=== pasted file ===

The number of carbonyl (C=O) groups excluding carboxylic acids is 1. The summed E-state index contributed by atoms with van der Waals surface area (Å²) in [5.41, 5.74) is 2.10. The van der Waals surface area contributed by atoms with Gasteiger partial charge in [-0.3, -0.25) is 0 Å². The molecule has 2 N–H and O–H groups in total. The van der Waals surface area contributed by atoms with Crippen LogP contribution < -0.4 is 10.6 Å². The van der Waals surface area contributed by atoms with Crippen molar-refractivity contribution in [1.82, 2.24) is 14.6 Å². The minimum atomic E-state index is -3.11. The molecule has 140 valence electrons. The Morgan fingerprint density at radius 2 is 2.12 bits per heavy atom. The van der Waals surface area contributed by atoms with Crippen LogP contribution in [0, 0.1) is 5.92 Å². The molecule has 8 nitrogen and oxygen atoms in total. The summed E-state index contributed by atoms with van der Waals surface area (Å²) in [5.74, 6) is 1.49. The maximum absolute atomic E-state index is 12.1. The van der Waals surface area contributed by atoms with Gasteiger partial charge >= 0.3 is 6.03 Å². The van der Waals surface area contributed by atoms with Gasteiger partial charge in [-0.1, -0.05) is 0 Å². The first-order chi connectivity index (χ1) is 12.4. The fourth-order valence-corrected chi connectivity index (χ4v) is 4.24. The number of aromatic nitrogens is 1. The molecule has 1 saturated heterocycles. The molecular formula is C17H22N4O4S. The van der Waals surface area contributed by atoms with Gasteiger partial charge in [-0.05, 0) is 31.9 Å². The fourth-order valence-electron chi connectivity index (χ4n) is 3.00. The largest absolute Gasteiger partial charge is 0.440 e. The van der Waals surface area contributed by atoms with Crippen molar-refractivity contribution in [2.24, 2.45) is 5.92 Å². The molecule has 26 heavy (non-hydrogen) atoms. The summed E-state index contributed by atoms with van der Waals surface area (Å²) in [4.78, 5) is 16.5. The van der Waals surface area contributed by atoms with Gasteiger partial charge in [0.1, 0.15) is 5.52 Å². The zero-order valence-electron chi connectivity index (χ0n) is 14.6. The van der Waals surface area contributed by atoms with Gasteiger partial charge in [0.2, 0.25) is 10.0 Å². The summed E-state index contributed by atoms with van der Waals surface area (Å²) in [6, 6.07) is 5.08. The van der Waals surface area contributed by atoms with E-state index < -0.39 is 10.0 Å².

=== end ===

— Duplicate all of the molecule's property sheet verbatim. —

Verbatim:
The number of carbonyl (C=O) groups excluding carboxylic acids is 1. The summed E-state index contributed by atoms with van der Waals surface area (Å²) in [5.41, 5.74) is 2.10. The van der Waals surface area contributed by atoms with Gasteiger partial charge in [-0.3, -0.25) is 0 Å². The molecule has 2 N–H and O–H groups in total. The van der Waals surface area contributed by atoms with Crippen LogP contribution < -0.4 is 10.6 Å². The van der Waals surface area contributed by atoms with Crippen molar-refractivity contribution in [1.82, 2.24) is 14.6 Å². The minimum atomic E-state index is -3.11. The molecule has 140 valence electrons. The Morgan fingerprint density at radius 2 is 2.12 bits per heavy atom. The van der Waals surface area contributed by atoms with Crippen LogP contribution in [0, 0.1) is 5.92 Å². The molecule has 8 nitrogen and oxygen atoms in total. The summed E-state index contributed by atoms with van der Waals surface area (Å²) in [5.74, 6) is 1.49. The maximum absolute atomic E-state index is 12.1. The van der Waals surface area contributed by atoms with Gasteiger partial charge >= 0.3 is 6.03 Å². The van der Waals surface area contributed by atoms with Gasteiger partial charge in [-0.1, -0.05) is 0 Å². The first-order chi connectivity index (χ1) is 12.4. The fourth-order valence-corrected chi connectivity index (χ4v) is 4.24. The number of aromatic nitrogens is 1. The molecule has 1 saturated heterocycles. The molecular formula is C17H22N4O4S. The van der Waals surface area contributed by atoms with Gasteiger partial charge in [-0.05, 0) is 31.9 Å². The fourth-order valence-electron chi connectivity index (χ4n) is 3.00. The largest absolute Gasteiger partial charge is 0.440 e. The van der Waals surface area contributed by atoms with Crippen molar-refractivity contribution in [2.24, 2.45) is 5.92 Å². The molecule has 26 heavy (non-hydrogen) atoms. The summed E-state index contributed by atoms with van der Waals surface area (Å²) in [4.78, 5) is 16.5. The van der Waals surface area contributed by atoms with Gasteiger partial charge in [0.1, 0.15) is 5.52 Å². The zero-order valence-electron chi connectivity index (χ0n) is 14.6. The van der Waals surface area contributed by atoms with Gasteiger partial charge in [0.2, 0.25) is 10.0 Å². The summed E-state index contributed by atoms with van der Waals surface area (Å²) in [6, 6.07) is 5.08. The van der Waals surface area contributed by atoms with E-state index < -0.39 is 10.0 Å².